Kāinga Ora charges tenants $35m for damage repairs

Kāinga Ora says it doesn't hold data on property damage done by tenants. Image: Mark Taylor/Stuff.

The country’s state housing landlord admits it doesn’t keep records on damage done by tenants to its homes.

And while Kāinga Ora has charged tenants $35.3 million for property damage over the past five years, it can’t say how much has actually been paid back.

The incomplete picture was provided to Stuff by the state housing agency under the Official Information Act.

Records show Kāinga Ora has charged tenants $35,335,406 over the past five financial years for property damage they accept they have caused – including $5.8m during 2020/2021.

However, Kāinga Ora government relations manager Rachel Kelly​ couldn’t detail the total cost of property damage caused by tenants saying the agency “does not hold data on damage done by tenants to our homes”.

Kāinga Ora also couldn’t identify how much money has actually been paid back by tenants.

“Over the past few years, Kāinga Ora has written off historical damage debt that tenants have not paid back. In our systems this debt is marked as repaid which makes it difficult to determine the total amount of debt that has been paid,” Kelly says in her OIA response.

National MP and housing spokeswoman Nicola Willis says Kāinga Ora should be able to provide basic information about damage to its state houses. Image: Kevin Stent/Stuff.

National Party MP and housing spokeswoman Nicola Willis​ says it’s disappointing the Government landlord can’t answer simple questions about damage to its state houses. Only by tracking such issues can the Government hope to stay on top of it.

“Taxpayers have a right to expect that Kāinga Ora know how many state houses have been damaged by tenants and at what cost,” says Willis.

“This is fairly basic information. Not being able to provide it seems sloppy at best, evasive at worst.”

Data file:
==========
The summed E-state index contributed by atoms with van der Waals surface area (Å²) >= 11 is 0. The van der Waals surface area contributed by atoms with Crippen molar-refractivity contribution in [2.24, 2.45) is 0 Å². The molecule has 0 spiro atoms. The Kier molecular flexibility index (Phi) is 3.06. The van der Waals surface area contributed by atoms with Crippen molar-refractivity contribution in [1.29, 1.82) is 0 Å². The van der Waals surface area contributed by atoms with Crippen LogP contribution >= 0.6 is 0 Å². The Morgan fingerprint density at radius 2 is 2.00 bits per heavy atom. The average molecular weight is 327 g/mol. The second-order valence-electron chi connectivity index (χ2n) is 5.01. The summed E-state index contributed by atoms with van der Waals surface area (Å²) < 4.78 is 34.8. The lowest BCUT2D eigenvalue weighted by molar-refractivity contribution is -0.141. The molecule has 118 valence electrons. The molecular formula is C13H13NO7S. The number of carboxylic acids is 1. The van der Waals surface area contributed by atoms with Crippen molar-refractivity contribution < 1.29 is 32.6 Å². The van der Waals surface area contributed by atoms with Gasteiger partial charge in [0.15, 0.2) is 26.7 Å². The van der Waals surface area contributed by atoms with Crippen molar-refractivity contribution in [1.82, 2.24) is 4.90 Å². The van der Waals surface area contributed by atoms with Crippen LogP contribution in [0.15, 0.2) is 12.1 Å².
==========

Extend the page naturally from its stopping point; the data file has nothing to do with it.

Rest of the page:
In response to further enquiries from Stuff, Kāinga Ora senior staffer Daniel Soughtton​ says the housing agency works with tenants on a case-by-case basis in situations where intentional damage has been caused to state houses.

Such instances could be linked to domestic violence or other trauma-induced stresses, mental wellbeing challenges or substance issues.

These types of cases need careful consideration and “fairness and reasonableness” applied to any decision relating to financial penalties, says Soughtton.

Hamilton has been the focus of several significant Kāinga Ora developments in recent years, including an approved plan to build 60 two-storey homes and apartments in Flagstaff. The Endeavour Ave development will be a mix of public and privately owned homes.

The Flagstaff project has not been without controversy after more than 2700 residents signed a petition calling for the development to be halted. The pushback prompted Kāinga Ora to scale back the project, from 70 dwellings to 60, and ditch plans for three-storey buildings.

Hamilton East MP, Labour's Jamie Strange, says Kāinga Ora staff work hard to place tenants in the right homes. Image: Christel Yardley/Stuff.

Labour’s Hamilton East MP, Jamie Strange,​ says Kāinga Ora staff work hard to ensure tenants are a “good match” for the state homes they receive.

“The reality is most people are incredibly grateful for a state house and most people express that gratitude by looking after it really well, [and] being courteous to their neighbours,” says Strange.

“There are some who, on the face of it, abuse that privilege and, absolutely, Kāinga Ora should have the ability to move people on.”

The behaviour of state tenants came under the spotlight in December when alleged tensions between rival gangs resulted in numerous police callouts to Kāinga Ora properties in Hamilton’s Fairfield neighbourhood.